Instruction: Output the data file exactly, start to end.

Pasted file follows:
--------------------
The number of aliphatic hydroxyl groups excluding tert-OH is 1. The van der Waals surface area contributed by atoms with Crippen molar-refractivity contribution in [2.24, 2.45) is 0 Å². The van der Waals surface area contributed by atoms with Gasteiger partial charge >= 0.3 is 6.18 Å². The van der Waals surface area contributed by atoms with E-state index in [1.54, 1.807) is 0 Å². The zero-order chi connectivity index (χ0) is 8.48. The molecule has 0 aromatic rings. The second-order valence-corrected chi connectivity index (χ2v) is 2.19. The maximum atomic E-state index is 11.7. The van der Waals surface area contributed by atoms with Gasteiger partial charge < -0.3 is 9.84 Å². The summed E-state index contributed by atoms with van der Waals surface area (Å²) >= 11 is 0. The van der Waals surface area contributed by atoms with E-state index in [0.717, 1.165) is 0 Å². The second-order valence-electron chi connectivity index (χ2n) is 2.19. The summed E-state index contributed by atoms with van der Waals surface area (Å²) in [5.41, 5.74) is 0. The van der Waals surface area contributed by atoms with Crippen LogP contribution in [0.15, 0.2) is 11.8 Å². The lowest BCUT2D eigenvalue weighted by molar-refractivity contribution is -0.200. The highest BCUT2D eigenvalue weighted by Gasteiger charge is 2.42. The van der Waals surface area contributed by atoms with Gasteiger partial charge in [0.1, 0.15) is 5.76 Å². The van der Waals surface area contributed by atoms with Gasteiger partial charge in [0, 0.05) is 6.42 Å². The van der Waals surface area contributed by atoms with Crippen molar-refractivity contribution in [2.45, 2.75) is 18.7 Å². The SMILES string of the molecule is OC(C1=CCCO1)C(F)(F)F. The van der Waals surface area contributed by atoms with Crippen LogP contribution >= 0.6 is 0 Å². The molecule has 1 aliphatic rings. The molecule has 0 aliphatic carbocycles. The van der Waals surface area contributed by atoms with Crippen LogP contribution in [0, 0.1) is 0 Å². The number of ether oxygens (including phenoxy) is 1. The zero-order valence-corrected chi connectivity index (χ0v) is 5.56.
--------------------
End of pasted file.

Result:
The number of aliphatic hydroxyl groups excluding tert-OH is 1. The van der Waals surface area contributed by atoms with Crippen molar-refractivity contribution in [2.24, 2.45) is 0 Å². The van der Waals surface area contributed by atoms with Gasteiger partial charge >= 0.3 is 6.18 Å². The van der Waals surface area contributed by atoms with E-state index in [1.54, 1.807) is 0 Å². The zero-order chi connectivity index (χ0) is 8.48. The molecule has 0 aromatic rings. The second-order valence-corrected chi connectivity index (χ2v) is 2.19. The maximum atomic E-state index is 11.7. The van der Waals surface area contributed by atoms with Gasteiger partial charge < -0.3 is 9.84 Å². The summed E-state index contributed by atoms with van der Waals surface area (Å²) >= 11 is 0. The van der Waals surface area contributed by atoms with E-state index in [0.717, 1.165) is 0 Å². The second-order valence-electron chi connectivity index (χ2n) is 2.19. The summed E-state index contributed by atoms with van der Waals surface area (Å²) in [5.41, 5.74) is 0. The van der Waals surface area contributed by atoms with Crippen LogP contribution in [0.15, 0.2) is 11.8 Å². The lowest BCUT2D eigenvalue weighted by molar-refractivity contribution is -0.200. The highest BCUT2D eigenvalue weighted by Gasteiger charge is 2.42. The van der Waals surface area contributed by atoms with Gasteiger partial charge in [0.1, 0.15) is 5.76 Å². The van der Waals surface area contributed by atoms with Gasteiger partial charge in [0, 0.05) is 6.42 Å². The van der Waals surface area contributed by atoms with Crippen molar-refractivity contribution in [2.45, 2.75) is 18.7 Å². The SMILES string of the molecule is OC(C1=CCCO1)C(F)(F)F. The van der Waals surface area contributed by atoms with Crippen LogP contribution >= 0.6 is 0 Å². The molecule has 1 aliphatic rings. The molecule has 0 aliphatic carbocycles. The van der Waals surface area contributed by atoms with Crippen LogP contribution in [0, 0.1) is 0 Å². The number of ether oxygens (including phenoxy) is 1. The zero-order valence-corrected chi connectivity index (χ0v) is 5.56.